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Resource Road Radio Use Pilot Project March 2008 BACKGROUND IMPROPER/INCORRECT USE OF 2-WAY RADIOS A KEY FACTOR IN SERIOUS INJURIES AND POSSIBLE FOREST ROAD DEATHS PROVINCIAL WORKING GROUP FORMED IN 2006 TO ADDRESS THE PROBLEM

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background
BACKGROUND
  • IMPROPER/INCORRECT USE OF 2-WAY RADIOS A KEY FACTOR IN SERIOUS INJURIES AND POSSIBLE FOREST ROAD DEATHS
  • PROVINCIAL WORKING GROUP FORMED IN 2006 TO ADDRESS THE PROBLEM
slide3
crashes and close calls due to lack of communication or miscommunication
  • inconsistencies in calling procedures, signage, area frequencies
  • too many channel changes, especially in multiple user situations (other industries, more than one mill or contractor, etc)
  • mobility of trucks – moving around the province, working in different areas because of weather and seasonal changes, truck shortages, new BCTS reallocation areas, longer hauls, 2 way hauls, mountain pine beetle, dimension logs, specialized mills....
specific issues
SPECIFIC ISSUES
  • Overlaps of radio traffic from other operations or adjacent drainages
  • More than one radio frequency in use on a road.
  • Too many channel changes, especially in multiple user situations (other industries, more than one mill or contractor, etc)
  • One time or infrequent users have no access to radio frequencies or radio protocol
  • Holder of radio frequency, reluctant to provide access to channel to secondary users
specific issues cont
SPECIFIC ISSUES cont
  • crashes and close calls because of lack of communication or miscommunication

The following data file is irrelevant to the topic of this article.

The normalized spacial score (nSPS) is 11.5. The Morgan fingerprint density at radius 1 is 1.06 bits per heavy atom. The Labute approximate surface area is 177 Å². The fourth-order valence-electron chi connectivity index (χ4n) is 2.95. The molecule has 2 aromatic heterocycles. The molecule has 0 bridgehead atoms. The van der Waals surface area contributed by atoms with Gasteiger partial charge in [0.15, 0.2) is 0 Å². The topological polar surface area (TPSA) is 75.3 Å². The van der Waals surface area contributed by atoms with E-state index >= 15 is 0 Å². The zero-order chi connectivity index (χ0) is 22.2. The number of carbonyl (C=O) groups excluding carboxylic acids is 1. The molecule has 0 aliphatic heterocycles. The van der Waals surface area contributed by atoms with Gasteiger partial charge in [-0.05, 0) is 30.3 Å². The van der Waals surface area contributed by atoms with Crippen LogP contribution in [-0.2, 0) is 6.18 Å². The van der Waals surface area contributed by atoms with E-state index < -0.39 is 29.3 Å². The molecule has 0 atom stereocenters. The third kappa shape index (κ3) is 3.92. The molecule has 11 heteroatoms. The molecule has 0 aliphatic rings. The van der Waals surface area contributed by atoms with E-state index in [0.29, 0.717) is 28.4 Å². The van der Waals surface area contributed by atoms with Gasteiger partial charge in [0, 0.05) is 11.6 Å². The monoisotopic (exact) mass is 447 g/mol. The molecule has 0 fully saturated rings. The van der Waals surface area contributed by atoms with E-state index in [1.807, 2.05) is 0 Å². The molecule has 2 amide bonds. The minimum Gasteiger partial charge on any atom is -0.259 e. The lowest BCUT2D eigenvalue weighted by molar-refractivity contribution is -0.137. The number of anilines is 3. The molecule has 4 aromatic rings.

• inconsistencies in calling procedures, signage, area frequencies
  • Call procedures are unclear or change along a road or road system
  • mobility of trucks – moving around the province, working in different areas because of weather and seasonal changes, truck shortages, new BCTS reallocation areas, longer hauls, 2 way hauls, mountain pine beetle, dimension logs, specialized mills....
slide6
VHF Radio Pilot Projects – Working Group
  • Working Group formed in 2006 to improve resource road safety with representatives from:
  • MoFR Resource Tenures and Engineering Branch
  • B.C. Timber Sales
  • BCMOFR Radio Operations
  • B.C. Forest Safety Council, Trucksafe
  • Industry Canada, Spectrum Management
  • Working group developed a new communications protocol
slide7
Plus consultation with other stakeholders, including:
      • Road Use Permit Holders
      • Contract log haulers
      • Service industry (fuel, repairs, low beds etc)
      • Radio suppliers/installers
slide8
WORKING GROUP PROPOSALS:
  • ESTABLISH A STAND-ALONE PROVINCE-WIDE SET OF RESOURCE ROAD CHANNELS
  • MOFR TO ALLOCATE ONE OF THESE CHANNELS TO EACH FOREST SERVICE ROAD SYSTEM
  • ESTABLISH A COMMON SET OF CHANNELS FOR LOADING AND UNLOADING SITES
  • STANDARDIZED ROAD CHANNEL SIGNAGE AT THE START OF A FOREST SERVICE ROAD
  • STANDARD FOR KILOMETRE MARKERS TO INCLUDE ROAD NAME, KM STATION AND DIRECTION OF TRAVEL AS USED ON THAT ROAD
  • TWO PILOT AREAS (CENTRAL/SOUTH VANCOUVER ISLAND/SUNSHINE COAST & OJAY AREA NEAR TUMBLER RIDGE)
  • IMPLEMENT PROVINCIALLY
regulations
Regulations
  • – Forest and Range Practices Act
  • FOREST SERVICE ROAD USE REGULATIONB.C. Reg. 70/2004
use of 2 way radio s 5
Use of 2-way radio (S. 5)
  • 1) A driver on a forest service road who uses a 2-way radio to communicate with other drivers on the road must announce, in accordance with any road markers posted at intervals along the road,